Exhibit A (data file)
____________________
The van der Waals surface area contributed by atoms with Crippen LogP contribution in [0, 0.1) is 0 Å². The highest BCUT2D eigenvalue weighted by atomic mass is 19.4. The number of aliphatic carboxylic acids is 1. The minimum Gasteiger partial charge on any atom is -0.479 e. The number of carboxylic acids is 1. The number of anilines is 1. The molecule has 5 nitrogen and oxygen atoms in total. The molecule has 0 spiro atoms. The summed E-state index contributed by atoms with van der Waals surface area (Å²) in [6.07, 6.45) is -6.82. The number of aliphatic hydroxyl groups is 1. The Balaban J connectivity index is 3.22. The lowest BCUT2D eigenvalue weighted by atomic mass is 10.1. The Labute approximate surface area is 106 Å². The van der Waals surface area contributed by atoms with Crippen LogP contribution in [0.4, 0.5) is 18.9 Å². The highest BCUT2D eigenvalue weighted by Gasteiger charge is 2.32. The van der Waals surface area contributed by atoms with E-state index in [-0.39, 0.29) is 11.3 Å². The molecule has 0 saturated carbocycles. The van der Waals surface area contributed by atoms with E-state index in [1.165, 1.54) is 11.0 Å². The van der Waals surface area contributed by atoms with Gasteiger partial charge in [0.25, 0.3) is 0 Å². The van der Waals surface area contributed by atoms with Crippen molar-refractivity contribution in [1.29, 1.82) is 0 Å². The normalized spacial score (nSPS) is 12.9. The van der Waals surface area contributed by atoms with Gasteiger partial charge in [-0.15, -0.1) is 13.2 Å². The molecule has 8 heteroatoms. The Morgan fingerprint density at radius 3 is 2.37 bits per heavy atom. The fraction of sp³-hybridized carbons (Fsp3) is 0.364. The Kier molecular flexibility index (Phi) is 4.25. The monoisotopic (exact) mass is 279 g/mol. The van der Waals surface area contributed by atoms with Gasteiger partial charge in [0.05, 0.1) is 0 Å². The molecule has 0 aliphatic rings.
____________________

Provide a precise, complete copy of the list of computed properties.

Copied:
The van der Waals surface area contributed by atoms with Crippen LogP contribution in [0, 0.1) is 0 Å². The highest BCUT2D eigenvalue weighted by atomic mass is 19.4. The number of aliphatic carboxylic acids is 1. The minimum Gasteiger partial charge on any atom is -0.479 e. The number of carboxylic acids is 1. The number of anilines is 1. The molecule has 5 nitrogen and oxygen atoms in total. The molecule has 0 spiro atoms. The summed E-state index contributed by atoms with van der Waals surface area (Å²) in [6.07, 6.45) is -6.82. The number of aliphatic hydroxyl groups is 1. The Balaban J connectivity index is 3.22. The lowest BCUT2D eigenvalue weighted by atomic mass is 10.1. The Labute approximate surface area is 106 Å². The van der Waals surface area contributed by atoms with Crippen LogP contribution in [0.4, 0.5) is 18.9 Å². The highest BCUT2D eigenvalue weighted by Gasteiger charge is 2.32. The van der Waals surface area contributed by atoms with E-state index in [-0.39, 0.29) is 11.3 Å². The molecule has 0 saturated carbocycles. The van der Waals surface area contributed by atoms with E-state index in [1.165, 1.54) is 11.0 Å². The van der Waals surface area contributed by atoms with Gasteiger partial charge in [0.25, 0.3) is 0 Å². The van der Waals surface area contributed by atoms with Crippen molar-refractivity contribution in [1.29, 1.82) is 0 Å². The normalized spacial score (nSPS) is 12.9. The van der Waals surface area contributed by atoms with Gasteiger partial charge in [-0.15, -0.1) is 13.2 Å². The molecule has 8 heteroatoms. The Morgan fingerprint density at radius 3 is 2.37 bits per heavy atom. The fraction of sp³-hybridized carbons (Fsp3) is 0.364. The Kier molecular flexibility index (Phi) is 4.25. The monoisotopic (exact) mass is 279 g/mol. The van der Waals surface area contributed by atoms with Gasteiger partial charge in [0.05, 0.1) is 0 Å². The molecule has 0 aliphatic rings.